Save the planet and yourself with every bite

By Anna Shevel

As consumers, we have the opportunity to save our own lives and to conserve our planet from our forks. Our food choices have the greatest potential impact out of any daily action that we can take. By just making food choices empowered with knowledge, we can invest in local economies, support women entrepreneurs, impact local weather patterns and “plant the rain”, defend the rights of animals, reduce deforestation, achieve optimum health, and help to reverse climate change.

Every purchase we make is, in a sense, a vote with our wallets. By selecting our food purchases we either energise big industry with the only winners being shareholders looking for short term profits, or we can energise a new food system that benefits local communities, pays fair wages, encourages biodiverse ecosystems, and produces non-toxic food.

Photo by Annie Spratt on Unsplash

Farming is a risky business for many reasons. On average, farmers get 8 – 12% of the retail price for their produce. Produce needs to be transported and processed and packaged and refrigerated and marketed. All along this journey margins are added, but usually the farmer generates the lowest profit of all the players even though they take the most risk. Their risks include drought, pests, poor seed, theft, ruined produce, and unpredictable consumer trends of fad foods.

If you choose food grown by small scale emerging township folk who practice natural and regenerative farming, either by getting your box scheme delivered, or finding locally grown produce at your local health stores, you would be shortening the supply chain and all the processes that eat into the farmer profit, reducing the travel miles and eliminating the use of chemicals, paying fairer prices to the farmers and their families who can then spend more in our economy, and you would be consuming a healthier product for your long term wellbeing.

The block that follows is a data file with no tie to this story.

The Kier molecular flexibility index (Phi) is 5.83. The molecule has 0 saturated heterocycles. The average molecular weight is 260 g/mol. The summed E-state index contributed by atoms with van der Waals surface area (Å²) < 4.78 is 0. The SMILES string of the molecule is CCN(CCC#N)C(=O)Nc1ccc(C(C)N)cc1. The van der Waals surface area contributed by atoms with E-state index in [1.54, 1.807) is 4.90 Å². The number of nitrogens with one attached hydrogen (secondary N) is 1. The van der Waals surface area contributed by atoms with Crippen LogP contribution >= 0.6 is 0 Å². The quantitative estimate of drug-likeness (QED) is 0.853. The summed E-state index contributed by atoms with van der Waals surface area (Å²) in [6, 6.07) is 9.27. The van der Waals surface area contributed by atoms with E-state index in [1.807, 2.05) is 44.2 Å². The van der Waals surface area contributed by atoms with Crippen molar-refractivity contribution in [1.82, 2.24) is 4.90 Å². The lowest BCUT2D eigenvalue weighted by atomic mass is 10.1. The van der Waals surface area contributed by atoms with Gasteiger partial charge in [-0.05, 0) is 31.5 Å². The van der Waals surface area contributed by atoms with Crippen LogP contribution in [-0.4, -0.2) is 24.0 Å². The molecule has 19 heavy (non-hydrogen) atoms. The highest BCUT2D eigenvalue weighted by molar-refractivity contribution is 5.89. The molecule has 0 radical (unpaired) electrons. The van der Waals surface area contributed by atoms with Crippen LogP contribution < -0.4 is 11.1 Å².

Ron Finely, the famous Gangsta Gardener of downtown L.A. says, “Growing your own food is like printing your own money” and he is definitely correct; when you grow your own food you gain some independence and sovereignty over your health and finances. You also help prepare for the future case scenarios of the risky matrix of population growth, climate change, and diminishing natural resources. So there is great merit to growing one’s own food.

However, in South Africa, a country economically strangled and disparate, one of the most patriotic actions we can take to rebuild our country’s economy is to invest in grassroots entrepreneurs, neighbourhood famers and makers, mom ‘n pop shops, and community businesses that are accountable to their customers. These small businesses rely on good reputations and relationships so they take pride in how they do things and care about their customers. They do not have shareholders squeezing them for dividends and they do not have marketing budgets to fool their consumers.

Photo by Lars Blankers

By investing in them, we choose a better product, we put money in their pockets, which can then be spent further in their communities (rather than going to shareholders, or a multinational corporate), and we put food on their tables for their families. By investing in them, we build our economy, invest in our health, and a cleaner environment.

One of the greatest challenges consumers have is knowing where to find healthy, non-toxic food. We are a time-scarce, convenience-driven society and making good choices can be very challenging if we don’t know what is available. It is also a mine-field trying to understand labeling and ingredients when industry uses purposefully confusing terminology.

An urgent reinvention of our food system is required for South Africa to have a hopeful future. To accelerate the shift away from monopolized industrial agriculture and commercial food, The Good Food Network is a geo-locatable online platform that helps consumers and foodbiz find and buy local, organic, fair and non-toxic food that is nearest to them. Included on the platform are over 450 farms, restaurants, health stores, grocers, nurseries, waste collectors, consultants, NGOs, sector bodies, and training courses discoverable all over South Africa.

The Good Food Network is committed to educating consumers about the food system and the choices they have, as well as connecting smallholder farms and homeindustries with hospitality and retail clients to reach a broader market.

Agricultural activities have shaped the natural world more than any other human activity, so if we change these activities to work in harmony with nature again, we can reclaim our health and reshape our world with every bite. Bon appetit!

Anna Shevel is a social-entrepreneur and the founder of The Good Food Network, South Africa’s most comprehensive online resource for finding, buying, and understanding organic, local, ethical and non-toxic food.